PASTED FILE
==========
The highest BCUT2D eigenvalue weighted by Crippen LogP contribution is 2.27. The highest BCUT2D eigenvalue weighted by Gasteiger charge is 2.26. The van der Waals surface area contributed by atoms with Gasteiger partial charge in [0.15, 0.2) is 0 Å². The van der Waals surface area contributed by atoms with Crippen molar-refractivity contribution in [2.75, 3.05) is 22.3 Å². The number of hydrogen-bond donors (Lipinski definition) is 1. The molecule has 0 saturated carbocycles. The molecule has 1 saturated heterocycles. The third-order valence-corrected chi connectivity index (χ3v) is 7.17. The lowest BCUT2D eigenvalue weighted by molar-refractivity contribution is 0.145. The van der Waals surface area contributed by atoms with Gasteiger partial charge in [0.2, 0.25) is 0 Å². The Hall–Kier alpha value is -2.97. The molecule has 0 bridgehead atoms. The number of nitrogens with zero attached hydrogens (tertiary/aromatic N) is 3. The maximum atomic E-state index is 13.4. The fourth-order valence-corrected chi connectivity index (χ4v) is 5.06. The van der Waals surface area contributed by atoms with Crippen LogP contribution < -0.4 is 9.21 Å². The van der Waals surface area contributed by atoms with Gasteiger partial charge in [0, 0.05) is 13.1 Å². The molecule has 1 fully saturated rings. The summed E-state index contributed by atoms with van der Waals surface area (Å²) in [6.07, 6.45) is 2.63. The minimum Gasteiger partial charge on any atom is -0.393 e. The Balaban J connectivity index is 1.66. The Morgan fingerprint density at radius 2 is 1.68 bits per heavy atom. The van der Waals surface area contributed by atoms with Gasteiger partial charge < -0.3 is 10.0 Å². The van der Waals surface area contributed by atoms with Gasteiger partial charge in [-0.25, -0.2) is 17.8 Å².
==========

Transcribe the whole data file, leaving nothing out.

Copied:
The highest BCUT2D eigenvalue weighted by Crippen LogP contribution is 2.27. The highest BCUT2D eigenvalue weighted by Gasteiger charge is 2.26. The van der Waals surface area contributed by atoms with Gasteiger partial charge in [0.15, 0.2) is 0 Å². The van der Waals surface area contributed by atoms with Crippen molar-refractivity contribution in [2.75, 3.05) is 22.3 Å². The number of hydrogen-bond donors (Lipinski definition) is 1. The molecule has 0 saturated carbocycles. The molecule has 1 saturated heterocycles. The third-order valence-corrected chi connectivity index (χ3v) is 7.17. The lowest BCUT2D eigenvalue weighted by molar-refractivity contribution is 0.145. The van der Waals surface area contributed by atoms with Gasteiger partial charge in [0.2, 0.25) is 0 Å². The Hall–Kier alpha value is -2.97. The molecule has 0 bridgehead atoms. The number of nitrogens with zero attached hydrogens (tertiary/aromatic N) is 3. The maximum atomic E-state index is 13.4. The fourth-order valence-corrected chi connectivity index (χ4v) is 5.06. The van der Waals surface area contributed by atoms with Crippen LogP contribution < -0.4 is 9.21 Å². The van der Waals surface area contributed by atoms with Gasteiger partial charge in [0, 0.05) is 13.1 Å². The molecule has 1 fully saturated rings. The summed E-state index contributed by atoms with van der Waals surface area (Å²) in [6.07, 6.45) is 2.63. The minimum Gasteiger partial charge on any atom is -0.393 e. The Balaban J connectivity index is 1.66. The Morgan fingerprint density at radius 2 is 1.68 bits per heavy atom. The van der Waals surface area contributed by atoms with Gasteiger partial charge < -0.3 is 10.0 Å². The van der Waals surface area contributed by atoms with Gasteiger partial charge in [-0.25, -0.2) is 17.8 Å².